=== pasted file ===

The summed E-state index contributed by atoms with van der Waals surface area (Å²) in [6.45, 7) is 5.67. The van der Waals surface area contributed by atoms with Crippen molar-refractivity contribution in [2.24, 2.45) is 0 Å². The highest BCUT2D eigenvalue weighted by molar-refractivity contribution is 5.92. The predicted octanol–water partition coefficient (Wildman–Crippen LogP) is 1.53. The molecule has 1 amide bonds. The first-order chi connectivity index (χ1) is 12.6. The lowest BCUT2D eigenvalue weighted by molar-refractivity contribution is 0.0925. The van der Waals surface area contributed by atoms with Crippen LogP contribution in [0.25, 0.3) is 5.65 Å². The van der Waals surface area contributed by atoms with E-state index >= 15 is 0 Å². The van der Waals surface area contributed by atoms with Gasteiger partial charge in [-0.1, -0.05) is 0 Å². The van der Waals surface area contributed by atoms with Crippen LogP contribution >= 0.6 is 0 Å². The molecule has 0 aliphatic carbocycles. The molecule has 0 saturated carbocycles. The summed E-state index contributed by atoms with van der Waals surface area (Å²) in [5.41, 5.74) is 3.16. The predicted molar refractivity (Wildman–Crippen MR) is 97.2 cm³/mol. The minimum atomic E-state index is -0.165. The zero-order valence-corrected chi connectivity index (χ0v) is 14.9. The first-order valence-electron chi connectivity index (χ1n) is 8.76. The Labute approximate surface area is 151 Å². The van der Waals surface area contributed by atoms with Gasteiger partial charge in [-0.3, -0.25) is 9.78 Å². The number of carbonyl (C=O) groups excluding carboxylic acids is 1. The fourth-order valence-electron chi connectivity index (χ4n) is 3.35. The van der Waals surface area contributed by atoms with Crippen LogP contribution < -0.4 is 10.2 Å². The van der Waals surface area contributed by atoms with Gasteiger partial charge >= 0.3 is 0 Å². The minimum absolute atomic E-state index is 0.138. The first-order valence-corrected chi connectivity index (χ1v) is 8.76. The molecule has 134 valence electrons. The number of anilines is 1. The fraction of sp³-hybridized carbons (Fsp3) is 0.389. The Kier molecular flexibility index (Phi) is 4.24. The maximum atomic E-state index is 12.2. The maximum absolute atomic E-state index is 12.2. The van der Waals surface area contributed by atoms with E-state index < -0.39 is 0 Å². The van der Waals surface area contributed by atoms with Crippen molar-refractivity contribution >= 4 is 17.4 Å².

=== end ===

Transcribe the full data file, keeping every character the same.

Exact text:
The summed E-state index contributed by atoms with van der Waals surface area (Å²) in [6.45, 7) is 5.67. The van der Waals surface area contributed by atoms with Crippen molar-refractivity contribution in [2.24, 2.45) is 0 Å². The highest BCUT2D eigenvalue weighted by molar-refractivity contribution is 5.92. The predicted octanol–water partition coefficient (Wildman–Crippen LogP) is 1.53. The molecule has 1 amide bonds. The first-order chi connectivity index (χ1) is 12.6. The lowest BCUT2D eigenvalue weighted by molar-refractivity contribution is 0.0925. The van der Waals surface area contributed by atoms with Crippen LogP contribution in [0.25, 0.3) is 5.65 Å². The van der Waals surface area contributed by atoms with E-state index >= 15 is 0 Å². The van der Waals surface area contributed by atoms with Gasteiger partial charge in [-0.1, -0.05) is 0 Å². The van der Waals surface area contributed by atoms with Crippen LogP contribution >= 0.6 is 0 Å². The molecule has 0 aliphatic carbocycles. The molecule has 0 saturated carbocycles. The summed E-state index contributed by atoms with van der Waals surface area (Å²) in [5.41, 5.74) is 3.16. The predicted molar refractivity (Wildman–Crippen MR) is 97.2 cm³/mol. The minimum atomic E-state index is -0.165. The zero-order valence-corrected chi connectivity index (χ0v) is 14.9. The first-order valence-electron chi connectivity index (χ1n) is 8.76. The Labute approximate surface area is 151 Å². The van der Waals surface area contributed by atoms with Gasteiger partial charge in [-0.3, -0.25) is 9.78 Å². The number of carbonyl (C=O) groups excluding carboxylic acids is 1. The fourth-order valence-electron chi connectivity index (χ4n) is 3.35. The van der Waals surface area contributed by atoms with Crippen LogP contribution < -0.4 is 10.2 Å². The van der Waals surface area contributed by atoms with Gasteiger partial charge >= 0.3 is 0 Å². The minimum absolute atomic E-state index is 0.138. The first-order valence-corrected chi connectivity index (χ1v) is 8.76. The molecule has 134 valence electrons. The number of anilines is 1. The fraction of sp³-hybridized carbons (Fsp3) is 0.389. The Kier molecular flexibility index (Phi) is 4.24. The maximum atomic E-state index is 12.2. The maximum absolute atomic E-state index is 12.2. The van der Waals surface area contributed by atoms with E-state index < -0.39 is 0 Å². The van der Waals surface area contributed by atoms with Crippen molar-refractivity contribution >= 4 is 17.4 Å².